Tittelbach argues that the SVPCA violates the equal protection clause of the Fourteenth Amendment because those committed under the SVPCA are treated differently from those committed under the Sexually Dangerous Persons Act ("SDPA").*fn4 The state argues that Tittelbach did not fairly present his equal protection claim to the state courts, and he has procedurally defaulted this claim. After reviewing Tittelbach's submissions to the Illinois appellate court and Illinois Supreme Court, this court agrees that Tittelbach never fairly presented an equal protection claim before the state courts on either his direct appeal or on collateral attack. Tittelbach raised a federal constitutional claim before the state courts. The claim presented to the state courts, however, alleged that Tittelbach's due process rights were violated because the trial judge did not make a specific finding that he had serious difficulty controlling his behavior. On direct appeal in his motion for leave to file a supplemental issue, Tittelbach argued that the SVPCA is unconstitutional because the Act allows a person to be committed even where "a finding of uncontrollable dangerousness" has not been made. Motion for Leave to File a Supplemental Issue, at 5, Ex. D to Respondent's Answer. As part of this argument, Tittelbach argued that the SVPCA is constitutionally deficient because it allows a finding that a person is sexually violent when that person has a "condition affecting the emotional or volitional capacity that predisposes a person to engage in acts of sexual violence." 725 ILCS 207/5(b) (emphasis added). Only a mental impairment affecting volitional capacity, Tittelbach argued, is sufficient for a finding that a person cannot control his behavior. Motion for Leave to File a Supplemental Issue, at 5, Ex. D to Respondent's Answer. After the Illinois appellate court rejected this argument and affirmed his commitment, In re Tittlebach, No. 2-99-1266 (Ill. App. Ct. Aug. 17, 2001), Tittelbach raised the same argument in his petition for leave to appeal to the Illinois Supreme Court. Petition for Leave to Appeal, at 18, Ex. F to Respondent's Answer.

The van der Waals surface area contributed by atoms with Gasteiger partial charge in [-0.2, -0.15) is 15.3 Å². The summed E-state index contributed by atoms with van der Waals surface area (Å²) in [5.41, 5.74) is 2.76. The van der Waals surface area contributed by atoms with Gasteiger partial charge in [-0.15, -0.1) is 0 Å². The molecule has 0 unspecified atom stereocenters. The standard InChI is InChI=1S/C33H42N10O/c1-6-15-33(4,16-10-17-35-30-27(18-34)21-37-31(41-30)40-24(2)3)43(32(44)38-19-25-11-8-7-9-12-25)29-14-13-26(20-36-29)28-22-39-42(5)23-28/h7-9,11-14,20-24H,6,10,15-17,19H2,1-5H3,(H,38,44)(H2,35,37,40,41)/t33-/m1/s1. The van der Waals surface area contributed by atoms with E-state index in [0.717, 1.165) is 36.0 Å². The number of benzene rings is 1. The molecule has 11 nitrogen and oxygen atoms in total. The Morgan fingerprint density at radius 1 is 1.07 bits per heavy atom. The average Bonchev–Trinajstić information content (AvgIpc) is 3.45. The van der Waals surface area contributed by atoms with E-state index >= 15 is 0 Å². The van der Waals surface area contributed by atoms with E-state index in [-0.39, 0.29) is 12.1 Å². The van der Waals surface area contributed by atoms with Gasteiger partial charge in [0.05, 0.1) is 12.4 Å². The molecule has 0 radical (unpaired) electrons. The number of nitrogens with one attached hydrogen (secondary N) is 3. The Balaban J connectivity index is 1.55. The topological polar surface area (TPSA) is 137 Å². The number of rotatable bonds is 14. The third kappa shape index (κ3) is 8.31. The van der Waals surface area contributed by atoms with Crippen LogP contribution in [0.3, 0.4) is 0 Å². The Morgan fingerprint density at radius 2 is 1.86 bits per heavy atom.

In his petition for post-conviction relief and his petition for state habeas corpus, Tittelbach argued that the judge did not make a specific finding that he has a mental disorder that results in serious difficulty controlling his sexual behavior. Post-Conviction Appeal Brief, at 6, Ex. H to Respondent's Answer; State Habeas Appeal Brief, at 8, Ex. J to Respondent's Answer. After these petitions were denied by the Illinois appellate court, Tittelbach included the same argument in his petition for leave to appeal to the Illinois Supreme Court. Petition for Leave to Appeal, at 6, Ex. M to Respondent's Answer. Tittelbach clearly presented federal constitutional claims before the Illinois state courts. However, the due process claims challenging the constitutionality of the SVPCA presented to the state courts are too far removed from the equal protection challenge brought in Tittelbach's Section 2254 petition to have given the state court a meaningful opportunity to rule on this case as an equal protection challenge.